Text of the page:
Evening Poetry, April 5

There Will Come Soft Rains (War Time)

by Sara Teasdale

There will come soft rains and the smell of the ground,

And swallows circling with their shimmering sound;

And frogs in the pools singing at night,

And wild plum-trees in tremulous white;

Robins will wear their feathery fire

Whistling their whims on a low fence-wire;

And not one will know of the war, not one

Will care at last when it is done.

Not one would mind, neither bird nor tree

If mankind perished utterly;

And Spring herself, when she woke at dawn,

Would scarcely know that we were gone.

You can find this poem in The Four Seasons: Poems.

Evening Poetry, April 4

For Belonging

by John O’ Donohue

May you listen to your longing to be free.

May the frames of your belonging be generous

enough for your dreams.

May you arise each day with a voice of blessing

whispering in your heart.

May you find a harmony between your soul and

your life.

May the sanctuary of your soul never become

haunted.

May you know the eternal longing that lives at the

heart of time.

May there be kindness in your gaze when you look

within.

May you never place walls between the light and

yourself.

May you allow the wild beauty of the invisible world

to gather you, mind you, and embrace you in

belonging.

You can find this poem in To Bless the Space Between Us.

Evening Poetry, March 30

Nest

by John O’Donohue

for J.

I awaken

To find your head

Loaded with sleep,

Branching my chest.

Feel the streams

Of your breathing

Dream through my heart.

From the new day,

Light glimpses

The nape of your neck.

Tender is the weight

Of your sleeping thought

And all the worlds

That will come back

When you raise your head

And look.

You can find this poem in Conamara Blues.

Evening Poetry, March 25

(From the first section in the first series entitled Life.)

VI.

by Emily Dickinson

If I can stop one heart from breaking,

I shall not live in vain;

If I can ease one life in aching,

Or cool one pain,

Or help one fainting robin

Unto his nest again,

I shall not live in vain.

You can find this poem in Hope is the Thing With Feathers.

Evening Poetry, March 24

Prayer For This House

by Louis Untermeyer

May nothing evil cross this door,

And may ill-fortune never pry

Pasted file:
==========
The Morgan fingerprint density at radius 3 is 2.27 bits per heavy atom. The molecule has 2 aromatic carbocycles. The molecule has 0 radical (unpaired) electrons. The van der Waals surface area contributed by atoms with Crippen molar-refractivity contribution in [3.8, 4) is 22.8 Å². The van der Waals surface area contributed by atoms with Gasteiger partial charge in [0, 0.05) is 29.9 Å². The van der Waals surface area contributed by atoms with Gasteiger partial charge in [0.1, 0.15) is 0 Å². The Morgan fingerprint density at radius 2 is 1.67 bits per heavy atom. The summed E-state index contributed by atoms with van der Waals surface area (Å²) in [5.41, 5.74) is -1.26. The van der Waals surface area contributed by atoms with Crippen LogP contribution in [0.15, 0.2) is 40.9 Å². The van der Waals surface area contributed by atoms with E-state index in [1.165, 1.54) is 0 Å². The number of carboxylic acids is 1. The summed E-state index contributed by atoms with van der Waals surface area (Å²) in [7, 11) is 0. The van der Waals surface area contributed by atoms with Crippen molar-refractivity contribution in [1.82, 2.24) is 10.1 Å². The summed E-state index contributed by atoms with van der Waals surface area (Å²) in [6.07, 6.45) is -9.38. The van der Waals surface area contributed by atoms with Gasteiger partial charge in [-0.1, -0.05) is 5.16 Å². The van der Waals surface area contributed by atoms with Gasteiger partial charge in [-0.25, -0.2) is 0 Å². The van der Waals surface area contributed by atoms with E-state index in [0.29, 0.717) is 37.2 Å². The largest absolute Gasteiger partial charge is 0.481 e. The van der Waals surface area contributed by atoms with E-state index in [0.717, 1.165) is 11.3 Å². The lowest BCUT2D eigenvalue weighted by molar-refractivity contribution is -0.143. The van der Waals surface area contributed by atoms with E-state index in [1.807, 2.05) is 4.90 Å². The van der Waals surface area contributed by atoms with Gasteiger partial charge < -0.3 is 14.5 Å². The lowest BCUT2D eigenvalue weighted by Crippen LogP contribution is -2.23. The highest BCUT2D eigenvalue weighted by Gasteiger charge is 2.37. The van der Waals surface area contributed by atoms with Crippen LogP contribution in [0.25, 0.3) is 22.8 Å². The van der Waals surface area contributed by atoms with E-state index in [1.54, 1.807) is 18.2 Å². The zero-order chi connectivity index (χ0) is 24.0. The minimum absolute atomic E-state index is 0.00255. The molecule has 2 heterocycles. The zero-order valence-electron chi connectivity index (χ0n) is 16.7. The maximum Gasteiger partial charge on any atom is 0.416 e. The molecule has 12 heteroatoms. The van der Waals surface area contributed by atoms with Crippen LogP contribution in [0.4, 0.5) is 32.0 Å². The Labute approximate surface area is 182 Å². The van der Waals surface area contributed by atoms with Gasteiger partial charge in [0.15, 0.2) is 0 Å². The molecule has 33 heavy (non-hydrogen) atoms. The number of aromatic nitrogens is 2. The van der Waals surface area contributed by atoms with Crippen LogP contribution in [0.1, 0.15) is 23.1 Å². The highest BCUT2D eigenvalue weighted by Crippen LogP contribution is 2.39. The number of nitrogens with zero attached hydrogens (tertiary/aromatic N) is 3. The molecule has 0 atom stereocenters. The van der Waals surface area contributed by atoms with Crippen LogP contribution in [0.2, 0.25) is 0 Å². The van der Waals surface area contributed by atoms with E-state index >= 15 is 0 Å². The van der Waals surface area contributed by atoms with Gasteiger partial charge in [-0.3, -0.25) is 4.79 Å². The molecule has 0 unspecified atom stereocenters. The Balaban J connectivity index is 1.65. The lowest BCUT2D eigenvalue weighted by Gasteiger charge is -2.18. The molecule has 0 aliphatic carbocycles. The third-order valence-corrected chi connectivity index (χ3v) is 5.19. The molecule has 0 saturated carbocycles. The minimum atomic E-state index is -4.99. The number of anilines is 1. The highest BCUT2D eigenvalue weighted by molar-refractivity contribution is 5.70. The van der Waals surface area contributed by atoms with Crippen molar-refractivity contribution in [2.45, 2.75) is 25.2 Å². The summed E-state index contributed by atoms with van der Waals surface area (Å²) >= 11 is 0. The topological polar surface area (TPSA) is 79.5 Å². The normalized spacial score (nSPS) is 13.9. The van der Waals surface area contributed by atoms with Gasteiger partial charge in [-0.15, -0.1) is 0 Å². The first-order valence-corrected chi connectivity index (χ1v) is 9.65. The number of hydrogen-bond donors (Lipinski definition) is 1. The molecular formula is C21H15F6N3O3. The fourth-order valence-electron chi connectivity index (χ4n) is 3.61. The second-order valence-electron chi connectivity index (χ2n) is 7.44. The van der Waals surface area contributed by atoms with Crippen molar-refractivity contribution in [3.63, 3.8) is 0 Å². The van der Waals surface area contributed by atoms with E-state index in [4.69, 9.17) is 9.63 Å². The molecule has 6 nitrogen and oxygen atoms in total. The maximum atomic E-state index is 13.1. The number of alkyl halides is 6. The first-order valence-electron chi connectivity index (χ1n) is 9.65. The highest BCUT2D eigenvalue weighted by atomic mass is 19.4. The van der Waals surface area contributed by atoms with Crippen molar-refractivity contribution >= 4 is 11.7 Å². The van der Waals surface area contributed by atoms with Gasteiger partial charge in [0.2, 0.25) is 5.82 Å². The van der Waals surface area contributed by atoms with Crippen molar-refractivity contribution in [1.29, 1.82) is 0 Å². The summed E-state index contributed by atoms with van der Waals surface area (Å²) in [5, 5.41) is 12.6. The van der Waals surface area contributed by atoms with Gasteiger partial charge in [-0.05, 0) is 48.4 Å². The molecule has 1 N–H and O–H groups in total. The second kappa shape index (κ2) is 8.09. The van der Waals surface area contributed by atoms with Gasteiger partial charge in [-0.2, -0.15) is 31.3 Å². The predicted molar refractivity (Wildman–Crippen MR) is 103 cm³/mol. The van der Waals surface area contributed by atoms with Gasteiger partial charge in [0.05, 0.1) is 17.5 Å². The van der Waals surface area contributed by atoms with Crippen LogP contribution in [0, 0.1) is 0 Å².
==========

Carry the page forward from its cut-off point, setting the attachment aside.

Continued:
About these windows; may the roar

and rains go by.

Strengthened by faith, the rafters will

Withstand the battering of the storm.

This hearth, though all the world grow chill

Will keep you warm.

Peace shall walk softly through these rooms,

Touching your lips with holy wine,

Till every casual corner blooms

Into a shrine.

Laughter shall drown the raucous shout

And, though the sheltering walls are thin,

May they be strong to keep hate out

And hold love in.

You can find this in Favorite Poems Old and New.

Evening Poetry, March 7

From The Essential Rumi

by Rumi

When I remember your love,

I weep, and when I hear people

talking of you,

something in my chest,

where nothing much happens now,

moves as in sleep.

You can find this poem in The Essential Rumi.

Evening Poetry, February 21

Awaking in New York

by Maya Angelou

Curtains forcing their will

against the wind,

children sleep,

exchanging dreams with

seraphim. The city

drags itself awake on

subway straps; and

I, an alarm, awake as a

rumor of war,

lie stretching into dawn,

unasked and unheeded.

You can find this poem in The Complete Poetry.

Evening Poetry, February 1

Winter Trees

by Paul Zimmer

for Jan Susina

To watch snow sift into woods is to

Feel yourself growing gently toward death,

Yet it is trees that teach us how to live.

In some places a person can exist

For many years without seeing a tree:

That must be the way of anger and despair.

Better to have the constant example

Of their patience and perfection,

To witness the blossoming and decay,

Watch snow resolve itself through branches,

Gathering softly at the nodes and shag.

Better to somehow join them and become

Part of the last stand in the world.

You can find this poem in Poems About Trees.

Evening Poetry, January 5

Of Time

by Mary Oliver

Don’t even ask how rapidly the hummingbird

lives his life.

You can’t imagine. A thousand flowers a day,

a little sleep, then the same again, then

he vanishes.

I adore him.

Yet I adore also the drowse of mountains.

And in the human world, what is time?

In my mind there is Rumi, dancing.

There is Li Po drinking from the winter stream.

There is Hafiz strolling through Shariz, his feet

loving the dust.

You can find this poem in Swan: Poems and Prose Poems.

Evening Poetry, January 2

Hold Fast Your Dreams

by Louise Driscoll

Hold fast your dreams!

Within your heart

Keep one still, secret spot

Where dreams may go,

And sheltered so,

May thrive and grow–

Where doubt and fear are not.

Oh, keep a place apart

Within your heart,

For little dreams to go.

You can find this poem in Favorite Poems Old and New.